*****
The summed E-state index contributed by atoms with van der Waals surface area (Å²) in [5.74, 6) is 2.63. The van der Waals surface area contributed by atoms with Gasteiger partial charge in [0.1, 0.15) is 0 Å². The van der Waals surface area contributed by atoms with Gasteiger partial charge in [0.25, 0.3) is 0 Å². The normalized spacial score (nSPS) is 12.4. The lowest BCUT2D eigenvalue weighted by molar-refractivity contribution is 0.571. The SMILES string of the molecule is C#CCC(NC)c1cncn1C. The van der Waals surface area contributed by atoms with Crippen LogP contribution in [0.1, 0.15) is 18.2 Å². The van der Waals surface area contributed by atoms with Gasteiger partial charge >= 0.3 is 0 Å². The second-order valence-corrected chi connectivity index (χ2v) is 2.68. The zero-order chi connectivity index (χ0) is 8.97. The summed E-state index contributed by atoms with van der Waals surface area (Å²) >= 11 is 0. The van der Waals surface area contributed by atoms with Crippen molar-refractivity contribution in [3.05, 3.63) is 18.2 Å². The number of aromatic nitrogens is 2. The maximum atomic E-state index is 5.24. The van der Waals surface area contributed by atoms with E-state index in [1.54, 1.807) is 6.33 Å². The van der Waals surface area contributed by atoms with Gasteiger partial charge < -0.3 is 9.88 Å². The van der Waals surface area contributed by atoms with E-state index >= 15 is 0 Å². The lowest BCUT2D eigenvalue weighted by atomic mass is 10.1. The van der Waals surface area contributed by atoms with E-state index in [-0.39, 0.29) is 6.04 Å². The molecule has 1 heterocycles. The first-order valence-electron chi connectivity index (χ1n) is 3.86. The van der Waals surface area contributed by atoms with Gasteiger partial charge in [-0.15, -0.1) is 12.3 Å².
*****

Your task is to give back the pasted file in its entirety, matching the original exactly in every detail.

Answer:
The summed E-state index contributed by atoms with van der Waals surface area (Å²) in [5.74, 6) is 2.63. The van der Waals surface area contributed by atoms with Gasteiger partial charge in [0.1, 0.15) is 0 Å². The van der Waals surface area contributed by atoms with Gasteiger partial charge in [0.25, 0.3) is 0 Å². The normalized spacial score (nSPS) is 12.4. The lowest BCUT2D eigenvalue weighted by molar-refractivity contribution is 0.571. The SMILES string of the molecule is C#CCC(NC)c1cncn1C. The van der Waals surface area contributed by atoms with Crippen LogP contribution in [0.1, 0.15) is 18.2 Å². The van der Waals surface area contributed by atoms with Gasteiger partial charge >= 0.3 is 0 Å². The second-order valence-corrected chi connectivity index (χ2v) is 2.68. The zero-order chi connectivity index (χ0) is 8.97. The summed E-state index contributed by atoms with van der Waals surface area (Å²) >= 11 is 0. The van der Waals surface area contributed by atoms with Crippen molar-refractivity contribution in [3.05, 3.63) is 18.2 Å². The number of aromatic nitrogens is 2. The maximum atomic E-state index is 5.24. The van der Waals surface area contributed by atoms with E-state index in [1.54, 1.807) is 6.33 Å². The van der Waals surface area contributed by atoms with Gasteiger partial charge < -0.3 is 9.88 Å². The van der Waals surface area contributed by atoms with E-state index >= 15 is 0 Å². The lowest BCUT2D eigenvalue weighted by atomic mass is 10.1. The van der Waals surface area contributed by atoms with E-state index in [-0.39, 0.29) is 6.04 Å². The molecule has 1 heterocycles. The first-order valence-electron chi connectivity index (χ1n) is 3.86. The van der Waals surface area contributed by atoms with Gasteiger partial charge in [-0.15, -0.1) is 12.3 Å².